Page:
To transition to a greener economy, the world needs more batteries and better batteries — to both power electric vehicles and store renewable energy.
E-magy is working on the "better" part. The Dutch startup says it can drastically increase the energy efficiency of batteries by replacing graphite with a silicon material it's developed — and it also avoids some of the pitfalls of conventional silicon. The company sells the material it's developed to manufacturers of batteries for electric cars, for example.
E-magy has just raised €15m from Hydro, an industrial company; Invest-NL, the Dutch government’s financing vehicle; and Dutch impact funds Shift Invest and Rubio Impact Ventures. The company has also secured a €5.5m subsidy from the Dutch national growth fund programme.
How does it work?
Lithium-ion batteries work by transferring lithium ions between two parts of the battery: the cathode and the anode. As the battery charges, ions move from the cathode to the anode — and vice versa when energy flows out of the battery.
“We focus on the anode,” says E-magy CEO and founder Casper Peeters, “which today is typically made of graphite.” Graphite, despite being industry standard, has relatively low capacity to absorb lithium ions.
“You need a lot of it to absorb the lithium ions. What is known in the industry is that, if you replace the graphite with silicon, you can store more lithium ions. So that means more energy in the battery.”
Silicon could be the battery world’s saviour — but there’s one problem with it. It tends to swell up when used, Peeters says, meaning the batteries have to be much larger.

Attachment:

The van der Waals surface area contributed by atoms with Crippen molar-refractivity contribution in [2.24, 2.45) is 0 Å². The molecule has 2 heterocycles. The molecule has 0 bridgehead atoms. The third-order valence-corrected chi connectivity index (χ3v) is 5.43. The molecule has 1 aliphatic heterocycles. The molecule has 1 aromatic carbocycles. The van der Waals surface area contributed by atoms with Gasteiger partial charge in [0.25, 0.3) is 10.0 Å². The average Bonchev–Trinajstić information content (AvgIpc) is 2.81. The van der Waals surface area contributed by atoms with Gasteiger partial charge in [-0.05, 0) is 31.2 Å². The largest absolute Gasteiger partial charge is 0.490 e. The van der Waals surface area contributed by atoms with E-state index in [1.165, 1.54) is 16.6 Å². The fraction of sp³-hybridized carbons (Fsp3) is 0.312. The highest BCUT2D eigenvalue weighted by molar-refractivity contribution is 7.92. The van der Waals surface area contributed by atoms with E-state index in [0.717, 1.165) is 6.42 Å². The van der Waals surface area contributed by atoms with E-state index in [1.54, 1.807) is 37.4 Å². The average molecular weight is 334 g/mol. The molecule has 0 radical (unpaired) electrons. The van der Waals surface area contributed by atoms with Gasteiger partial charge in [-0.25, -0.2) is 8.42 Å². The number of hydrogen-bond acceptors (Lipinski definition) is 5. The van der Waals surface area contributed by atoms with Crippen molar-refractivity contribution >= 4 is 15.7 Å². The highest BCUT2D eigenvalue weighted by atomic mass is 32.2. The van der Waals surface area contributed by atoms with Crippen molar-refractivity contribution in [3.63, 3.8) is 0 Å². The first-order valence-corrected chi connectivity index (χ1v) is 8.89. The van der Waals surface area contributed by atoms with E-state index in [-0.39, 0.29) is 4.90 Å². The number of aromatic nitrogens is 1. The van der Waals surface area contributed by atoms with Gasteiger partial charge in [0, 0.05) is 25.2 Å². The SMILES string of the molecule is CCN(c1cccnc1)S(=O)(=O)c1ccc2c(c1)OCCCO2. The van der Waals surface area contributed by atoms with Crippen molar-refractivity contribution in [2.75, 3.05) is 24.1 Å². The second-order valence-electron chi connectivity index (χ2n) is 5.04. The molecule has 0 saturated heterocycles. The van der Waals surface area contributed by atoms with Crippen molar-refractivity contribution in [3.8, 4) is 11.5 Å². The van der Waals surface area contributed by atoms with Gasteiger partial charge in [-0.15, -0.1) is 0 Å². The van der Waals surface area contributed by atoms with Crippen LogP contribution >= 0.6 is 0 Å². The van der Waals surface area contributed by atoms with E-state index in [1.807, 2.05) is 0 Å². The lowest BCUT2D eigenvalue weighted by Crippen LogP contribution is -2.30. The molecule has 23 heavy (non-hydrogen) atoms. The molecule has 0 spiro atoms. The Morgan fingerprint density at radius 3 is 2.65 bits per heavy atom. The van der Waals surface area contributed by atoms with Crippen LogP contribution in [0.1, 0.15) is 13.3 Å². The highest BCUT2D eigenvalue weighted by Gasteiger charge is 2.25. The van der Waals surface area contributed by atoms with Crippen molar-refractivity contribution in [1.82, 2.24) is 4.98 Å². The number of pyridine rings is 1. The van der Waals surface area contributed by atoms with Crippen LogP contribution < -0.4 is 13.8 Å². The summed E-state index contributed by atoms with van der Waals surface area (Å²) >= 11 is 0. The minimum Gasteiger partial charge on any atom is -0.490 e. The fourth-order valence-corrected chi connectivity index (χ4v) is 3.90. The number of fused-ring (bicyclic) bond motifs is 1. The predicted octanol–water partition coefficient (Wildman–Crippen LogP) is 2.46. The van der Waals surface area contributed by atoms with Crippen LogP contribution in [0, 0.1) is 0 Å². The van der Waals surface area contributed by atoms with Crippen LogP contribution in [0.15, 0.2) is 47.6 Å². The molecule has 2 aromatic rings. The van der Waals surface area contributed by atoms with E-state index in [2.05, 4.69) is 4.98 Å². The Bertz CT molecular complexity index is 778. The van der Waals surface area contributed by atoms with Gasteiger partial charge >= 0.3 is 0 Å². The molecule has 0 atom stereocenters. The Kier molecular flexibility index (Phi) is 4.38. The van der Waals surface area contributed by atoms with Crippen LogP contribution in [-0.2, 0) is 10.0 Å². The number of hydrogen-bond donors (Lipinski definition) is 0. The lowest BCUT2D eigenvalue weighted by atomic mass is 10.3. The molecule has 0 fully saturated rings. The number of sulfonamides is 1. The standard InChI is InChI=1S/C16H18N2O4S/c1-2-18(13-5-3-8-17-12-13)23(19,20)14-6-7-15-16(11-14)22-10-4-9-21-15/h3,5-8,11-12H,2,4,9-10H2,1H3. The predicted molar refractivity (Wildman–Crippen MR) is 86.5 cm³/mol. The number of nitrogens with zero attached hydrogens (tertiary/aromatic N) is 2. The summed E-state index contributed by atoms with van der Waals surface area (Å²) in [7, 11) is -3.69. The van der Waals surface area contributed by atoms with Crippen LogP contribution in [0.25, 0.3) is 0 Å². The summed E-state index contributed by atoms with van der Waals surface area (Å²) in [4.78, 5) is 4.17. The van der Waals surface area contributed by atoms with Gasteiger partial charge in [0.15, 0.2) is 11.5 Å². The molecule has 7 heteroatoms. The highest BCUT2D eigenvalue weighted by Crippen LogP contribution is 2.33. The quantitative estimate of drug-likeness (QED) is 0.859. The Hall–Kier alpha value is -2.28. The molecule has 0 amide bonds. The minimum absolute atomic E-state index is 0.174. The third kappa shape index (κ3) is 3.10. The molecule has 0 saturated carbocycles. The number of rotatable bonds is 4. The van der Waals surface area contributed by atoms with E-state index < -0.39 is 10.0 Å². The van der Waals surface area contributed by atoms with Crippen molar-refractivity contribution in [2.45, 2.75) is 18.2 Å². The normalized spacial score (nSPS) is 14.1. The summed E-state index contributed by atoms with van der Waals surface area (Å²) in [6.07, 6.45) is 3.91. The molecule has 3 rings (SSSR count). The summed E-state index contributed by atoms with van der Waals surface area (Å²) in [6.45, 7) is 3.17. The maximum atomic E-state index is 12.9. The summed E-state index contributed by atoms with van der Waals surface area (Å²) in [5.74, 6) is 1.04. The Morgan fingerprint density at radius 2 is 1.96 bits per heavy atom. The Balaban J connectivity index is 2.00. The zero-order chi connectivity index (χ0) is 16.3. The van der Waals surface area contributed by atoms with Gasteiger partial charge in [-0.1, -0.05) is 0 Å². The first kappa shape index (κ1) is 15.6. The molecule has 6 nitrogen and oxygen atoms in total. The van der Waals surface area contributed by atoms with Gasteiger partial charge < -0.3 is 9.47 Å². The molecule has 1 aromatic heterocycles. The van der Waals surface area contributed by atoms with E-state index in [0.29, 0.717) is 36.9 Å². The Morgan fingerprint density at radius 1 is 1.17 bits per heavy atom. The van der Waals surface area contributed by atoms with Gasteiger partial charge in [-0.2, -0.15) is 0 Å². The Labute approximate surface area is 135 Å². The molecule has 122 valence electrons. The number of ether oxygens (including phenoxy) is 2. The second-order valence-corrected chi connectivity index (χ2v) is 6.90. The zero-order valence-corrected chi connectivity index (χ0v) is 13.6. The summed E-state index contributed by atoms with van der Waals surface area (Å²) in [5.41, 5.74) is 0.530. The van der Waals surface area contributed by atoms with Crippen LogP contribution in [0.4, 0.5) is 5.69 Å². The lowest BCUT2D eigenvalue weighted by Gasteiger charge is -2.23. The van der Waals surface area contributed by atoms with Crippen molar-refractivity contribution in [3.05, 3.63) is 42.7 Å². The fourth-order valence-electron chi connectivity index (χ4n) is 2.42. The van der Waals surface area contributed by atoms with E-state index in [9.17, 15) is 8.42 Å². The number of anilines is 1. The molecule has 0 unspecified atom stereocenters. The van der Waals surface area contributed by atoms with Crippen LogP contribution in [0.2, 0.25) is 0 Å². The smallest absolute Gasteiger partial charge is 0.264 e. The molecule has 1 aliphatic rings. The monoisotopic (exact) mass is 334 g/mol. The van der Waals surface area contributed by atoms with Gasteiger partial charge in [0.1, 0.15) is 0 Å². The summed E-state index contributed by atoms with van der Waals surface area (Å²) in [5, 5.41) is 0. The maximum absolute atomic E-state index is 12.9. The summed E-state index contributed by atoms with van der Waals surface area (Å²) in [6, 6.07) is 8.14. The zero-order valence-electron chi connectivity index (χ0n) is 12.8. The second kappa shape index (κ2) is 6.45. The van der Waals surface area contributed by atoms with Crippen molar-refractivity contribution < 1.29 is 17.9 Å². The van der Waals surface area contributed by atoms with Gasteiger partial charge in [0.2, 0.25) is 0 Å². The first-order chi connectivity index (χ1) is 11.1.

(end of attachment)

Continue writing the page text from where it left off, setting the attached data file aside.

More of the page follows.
That’s where E-magy’s tech comes in. It’s developed a version of silicon with microscopic porous particles in it.
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“With our material, you're gonna have 40% more energy in a battery,” says Peeters. Silicon in general can boost energy capacity by that amount; but E-magy says its tech allows those gains without the swelling problem.
Peeters says that means smaller batteries, potentially paving the way for lighter and smaller electric vehicles.
Silicon: a pillar of European climate tech strategy?
Silicon’s also important for Europe’s climate strategy more broadly, Peeters says, given that it's easier than graphite to extract and recycle from old batteries. In March this year, the EU proposed new measures which target more of the components needed for batteries to be extracted and processed within the bloc.
E-magy is still seeing most interest from Asia — where the majority of EV batteries are produced — but Peeters says he’s seeing increasing interest from Europe too.
For E-magy, the current focus is on ramping up its production facility in the Netherlands, just north of Amsterdam, to commercial scale.
We picked E-magy out as a rising star in our nanotech Briefing last July. Become a Sifted subscriber for more first-in-class insights on startup subsectors.